Photo by HIVAN ARVIZU @soyhivan via Unsplash.com

To many grad students, the concept of networking has all sorts of negative connotations — it’s uncomfortable, vague, unnecessary, even fake or disingenuous. However, regardless of your goals, networking is integral to effective career planning, as it gives you the opportunity to learn about different fields of employment, occupations, and employers of interest, all while refining your target career goals. Furthermore, having a robust network is more and more central to landing a job — a 2019 survey of U.S. adults reported “respondents were 64% more likely to say they found their most recent job through their network or someone they knew than via a job site.”

But what even is networking? You may think of cocktail tables and glasses of wine, but networking is so much more than shmoozing at a conference reception. In fact, networking effectively means that you have specific goals in mind, a cohesive narrative about yourself, and a concrete plan to make and maintain the connections you need in your job search.

In formulating your specific goals for networking, don’t think simply about  getting a job. Instead, think of the connections you make and information you glean through this process as tools to help you in your job search and preparation. As a graduate student, it may be helpful to think of questions networking can help you answer such as: 

  • What career fields have people with my academic background entered?
  • How do I break into a particular field?
  • Who are the people working in a particular type of position that interests me and what skills do they have?
  • What is the typical career progression for a certain type of job? 
  • What is a typical day like in a particular job?

Think about what information would help you in your career planning or job search. If you pursue networking with these questions in mind, you can save time by getting answers from people who know firsthand.

Having a cohesive narrative about yourself (a “pitch”) helps you prepare for that typical networking question: “So, tell me about yourself!” For this self-introduction, consider who is asking –this will help you decide what level of jargon or detail to use when talking about your research, for example. Your aim is to make a positive, memorable impression and open the way for further conversation. Check out this video on Crafting an Elevator Pitch for helpful suggestions on constructing this kind of story about yourself.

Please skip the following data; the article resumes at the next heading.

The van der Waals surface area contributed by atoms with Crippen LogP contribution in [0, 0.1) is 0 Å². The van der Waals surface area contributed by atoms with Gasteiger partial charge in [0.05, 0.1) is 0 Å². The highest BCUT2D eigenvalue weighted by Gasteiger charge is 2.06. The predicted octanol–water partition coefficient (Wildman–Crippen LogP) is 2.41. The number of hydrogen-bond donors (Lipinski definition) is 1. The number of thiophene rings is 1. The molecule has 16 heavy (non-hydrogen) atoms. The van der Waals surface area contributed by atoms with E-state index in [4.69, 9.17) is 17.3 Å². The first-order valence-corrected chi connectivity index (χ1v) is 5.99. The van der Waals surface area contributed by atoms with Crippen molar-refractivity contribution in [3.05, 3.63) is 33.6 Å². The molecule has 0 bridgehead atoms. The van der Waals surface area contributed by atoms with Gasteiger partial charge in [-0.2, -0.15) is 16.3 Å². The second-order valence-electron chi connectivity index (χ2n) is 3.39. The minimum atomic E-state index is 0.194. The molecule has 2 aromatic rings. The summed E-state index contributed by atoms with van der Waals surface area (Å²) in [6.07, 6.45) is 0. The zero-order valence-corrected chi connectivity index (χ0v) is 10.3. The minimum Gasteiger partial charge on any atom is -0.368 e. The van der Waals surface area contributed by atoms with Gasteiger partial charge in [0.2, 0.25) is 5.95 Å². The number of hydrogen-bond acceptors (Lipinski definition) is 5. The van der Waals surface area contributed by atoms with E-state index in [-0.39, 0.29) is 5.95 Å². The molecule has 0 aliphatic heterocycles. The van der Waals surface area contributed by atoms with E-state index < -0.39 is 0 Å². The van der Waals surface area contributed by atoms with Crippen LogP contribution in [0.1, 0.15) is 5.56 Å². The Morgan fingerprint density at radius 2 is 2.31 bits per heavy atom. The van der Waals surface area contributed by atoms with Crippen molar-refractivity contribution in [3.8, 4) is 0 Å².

Making a plan for networking helps concretize what might seem like a wishy-washy task, and helps you think systematically about career planning. Your plan should consist of identifying people already in your network (friends, family, supervisors, professors, co-workers, neighbors, former employers, scholarly association members, etc.) and assessing where you will need new connections (referrals). You can grow your network by drawing on your contacts’ referrals, their referrals’ referrals, and so on.

Expanding your network can happen both informally and formally.

Examples of informal networking are:

  • Getting involved in student organizations, clubs, or working groups
  • Informal, spontaneous conversations (in line, at the park, etc.)
  • Volunteering with community groups

Formal networking includes:

  • Joining a professional organization
  • Attending conferences and other professional events
  • Participating in departmental activities
  • Using LinkedIn to connect with alumni, faculty, peers, and professional associations
  • Informational interviews

Because networking doesn’t often immediately lead to “concrete” results, it can be hard to tell if it’s helping you make progress toward your career goals. But it’s an incredibly valuable process with many benefits. You’ll gain new information and contacts, focus and hone your career search, gain a better understanding of an organization or industry, and become clearer on how your current skills and strengths match those of a particular job (or how you can add to your skillset and make yourself a better fit for roles you’re interested in). Finally, you’ll gain confidence in meeting and talking to people, which will pay off in future job interviews.

There is a lot of university support at Berkeley for networking. Get practice at career fairs, strategize with the help of a Career Center PhD counselor, read the Career Center’s page on networking, and connect to alumni using the @cal Career Network. Finally, the upcoming Professional Profile Clinic (November 20th, 4-7 p.m.) organized by Beyond Academia is a great opportunity to prepare for networking by learning how to use LinkedIn and getting feedback on your CV or resumé.

Happy networking!


Alicia Roy holds a Ph.D. in German from UC Berkeley and is a Hitchcock Postdoctoral Fellow in the GradPro office of the Graduate Division.


Categories: GradNews, November 2020, Professional Development
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